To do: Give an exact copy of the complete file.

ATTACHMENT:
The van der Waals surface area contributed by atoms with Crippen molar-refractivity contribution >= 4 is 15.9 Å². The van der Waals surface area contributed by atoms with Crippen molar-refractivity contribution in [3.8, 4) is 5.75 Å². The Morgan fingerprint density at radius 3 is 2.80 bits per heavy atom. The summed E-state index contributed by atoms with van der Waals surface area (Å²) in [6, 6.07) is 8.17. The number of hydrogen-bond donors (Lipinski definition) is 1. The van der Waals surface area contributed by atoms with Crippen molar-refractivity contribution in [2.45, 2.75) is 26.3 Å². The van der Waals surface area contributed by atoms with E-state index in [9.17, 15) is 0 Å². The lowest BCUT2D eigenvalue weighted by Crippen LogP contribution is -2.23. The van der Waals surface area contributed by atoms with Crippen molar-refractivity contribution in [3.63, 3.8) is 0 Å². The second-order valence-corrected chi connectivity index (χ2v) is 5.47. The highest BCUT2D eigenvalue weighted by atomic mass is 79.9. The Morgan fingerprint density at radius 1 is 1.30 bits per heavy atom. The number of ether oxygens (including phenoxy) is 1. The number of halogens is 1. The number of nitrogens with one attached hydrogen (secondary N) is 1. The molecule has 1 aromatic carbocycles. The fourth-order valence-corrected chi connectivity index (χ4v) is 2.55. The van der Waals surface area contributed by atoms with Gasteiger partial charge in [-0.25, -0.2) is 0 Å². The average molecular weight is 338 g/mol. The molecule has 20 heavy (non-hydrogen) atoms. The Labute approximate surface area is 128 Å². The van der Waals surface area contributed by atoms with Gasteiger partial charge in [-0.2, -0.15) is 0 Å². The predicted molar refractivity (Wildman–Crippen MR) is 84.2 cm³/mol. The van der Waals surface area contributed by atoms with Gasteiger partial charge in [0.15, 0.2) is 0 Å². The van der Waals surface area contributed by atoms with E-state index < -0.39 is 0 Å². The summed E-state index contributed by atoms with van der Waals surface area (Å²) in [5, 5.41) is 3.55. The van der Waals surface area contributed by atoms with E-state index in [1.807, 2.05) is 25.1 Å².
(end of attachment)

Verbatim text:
The van der Waals surface area contributed by atoms with Crippen molar-refractivity contribution >= 4 is 15.9 Å². The van der Waals surface area contributed by atoms with Crippen molar-refractivity contribution in [3.8, 4) is 5.75 Å². The Morgan fingerprint density at radius 3 is 2.80 bits per heavy atom. The summed E-state index contributed by atoms with van der Waals surface area (Å²) in [6, 6.07) is 8.17. The number of hydrogen-bond donors (Lipinski definition) is 1. The van der Waals surface area contributed by atoms with Crippen molar-refractivity contribution in [2.45, 2.75) is 26.3 Å². The van der Waals surface area contributed by atoms with E-state index in [9.17, 15) is 0 Å². The lowest BCUT2D eigenvalue weighted by Crippen LogP contribution is -2.23. The van der Waals surface area contributed by atoms with Crippen molar-refractivity contribution in [3.63, 3.8) is 0 Å². The second-order valence-corrected chi connectivity index (χ2v) is 5.47. The highest BCUT2D eigenvalue weighted by atomic mass is 79.9. The Morgan fingerprint density at radius 1 is 1.30 bits per heavy atom. The number of ether oxygens (including phenoxy) is 1. The number of halogens is 1. The number of nitrogens with one attached hydrogen (secondary N) is 1. The molecule has 1 aromatic carbocycles. The fourth-order valence-corrected chi connectivity index (χ4v) is 2.55. The van der Waals surface area contributed by atoms with Gasteiger partial charge in [-0.25, -0.2) is 0 Å². The average molecular weight is 338 g/mol. The molecule has 20 heavy (non-hydrogen) atoms. The Labute approximate surface area is 128 Å². The van der Waals surface area contributed by atoms with Gasteiger partial charge in [-0.2, -0.15) is 0 Å². The predicted molar refractivity (Wildman–Crippen MR) is 84.2 cm³/mol. The van der Waals surface area contributed by atoms with Gasteiger partial charge in [0.15, 0.2) is 0 Å². The van der Waals surface area contributed by atoms with E-state index < -0.39 is 0 Å². The summed E-state index contributed by atoms with van der Waals surface area (Å²) in [5, 5.41) is 3.55. The van der Waals surface area contributed by atoms with E-state index in [1.807, 2.05) is 25.1 Å².